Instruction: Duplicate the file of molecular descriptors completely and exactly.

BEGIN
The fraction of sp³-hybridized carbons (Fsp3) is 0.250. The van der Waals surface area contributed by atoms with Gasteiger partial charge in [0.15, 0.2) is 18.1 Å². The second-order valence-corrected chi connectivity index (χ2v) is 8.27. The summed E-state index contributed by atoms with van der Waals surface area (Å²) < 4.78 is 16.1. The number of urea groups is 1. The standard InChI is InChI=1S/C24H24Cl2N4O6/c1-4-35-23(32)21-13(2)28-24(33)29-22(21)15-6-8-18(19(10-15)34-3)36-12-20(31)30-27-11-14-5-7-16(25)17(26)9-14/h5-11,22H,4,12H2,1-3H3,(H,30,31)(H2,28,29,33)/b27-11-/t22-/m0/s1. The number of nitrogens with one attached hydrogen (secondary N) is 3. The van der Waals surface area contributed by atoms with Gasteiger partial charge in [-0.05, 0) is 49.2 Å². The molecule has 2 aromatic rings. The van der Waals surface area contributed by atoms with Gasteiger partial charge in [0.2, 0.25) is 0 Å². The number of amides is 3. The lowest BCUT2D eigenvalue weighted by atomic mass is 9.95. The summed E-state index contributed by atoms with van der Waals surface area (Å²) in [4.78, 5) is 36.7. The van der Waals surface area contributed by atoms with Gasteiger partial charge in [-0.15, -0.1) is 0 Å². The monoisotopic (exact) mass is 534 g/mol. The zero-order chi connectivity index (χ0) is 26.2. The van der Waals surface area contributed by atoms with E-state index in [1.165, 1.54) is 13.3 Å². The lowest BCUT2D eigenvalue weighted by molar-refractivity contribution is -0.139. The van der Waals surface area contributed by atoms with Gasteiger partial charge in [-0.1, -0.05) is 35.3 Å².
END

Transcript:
The fraction of sp³-hybridized carbons (Fsp3) is 0.250. The van der Waals surface area contributed by atoms with Gasteiger partial charge in [0.15, 0.2) is 18.1 Å². The second-order valence-corrected chi connectivity index (χ2v) is 8.27. The summed E-state index contributed by atoms with van der Waals surface area (Å²) < 4.78 is 16.1. The number of urea groups is 1. The standard InChI is InChI=1S/C24H24Cl2N4O6/c1-4-35-23(32)21-13(2)28-24(33)29-22(21)15-6-8-18(19(10-15)34-3)36-12-20(31)30-27-11-14-5-7-16(25)17(26)9-14/h5-11,22H,4,12H2,1-3H3,(H,30,31)(H2,28,29,33)/b27-11-/t22-/m0/s1. The number of nitrogens with one attached hydrogen (secondary N) is 3. The van der Waals surface area contributed by atoms with Gasteiger partial charge in [-0.05, 0) is 49.2 Å². The molecule has 2 aromatic rings. The van der Waals surface area contributed by atoms with Gasteiger partial charge in [0.2, 0.25) is 0 Å². The number of amides is 3. The lowest BCUT2D eigenvalue weighted by atomic mass is 9.95. The summed E-state index contributed by atoms with van der Waals surface area (Å²) in [4.78, 5) is 36.7. The van der Waals surface area contributed by atoms with Gasteiger partial charge in [-0.15, -0.1) is 0 Å². The monoisotopic (exact) mass is 534 g/mol. The zero-order chi connectivity index (χ0) is 26.2. The van der Waals surface area contributed by atoms with E-state index in [1.165, 1.54) is 13.3 Å². The lowest BCUT2D eigenvalue weighted by molar-refractivity contribution is -0.139. The van der Waals surface area contributed by atoms with Gasteiger partial charge in [-0.1, -0.05) is 35.3 Å².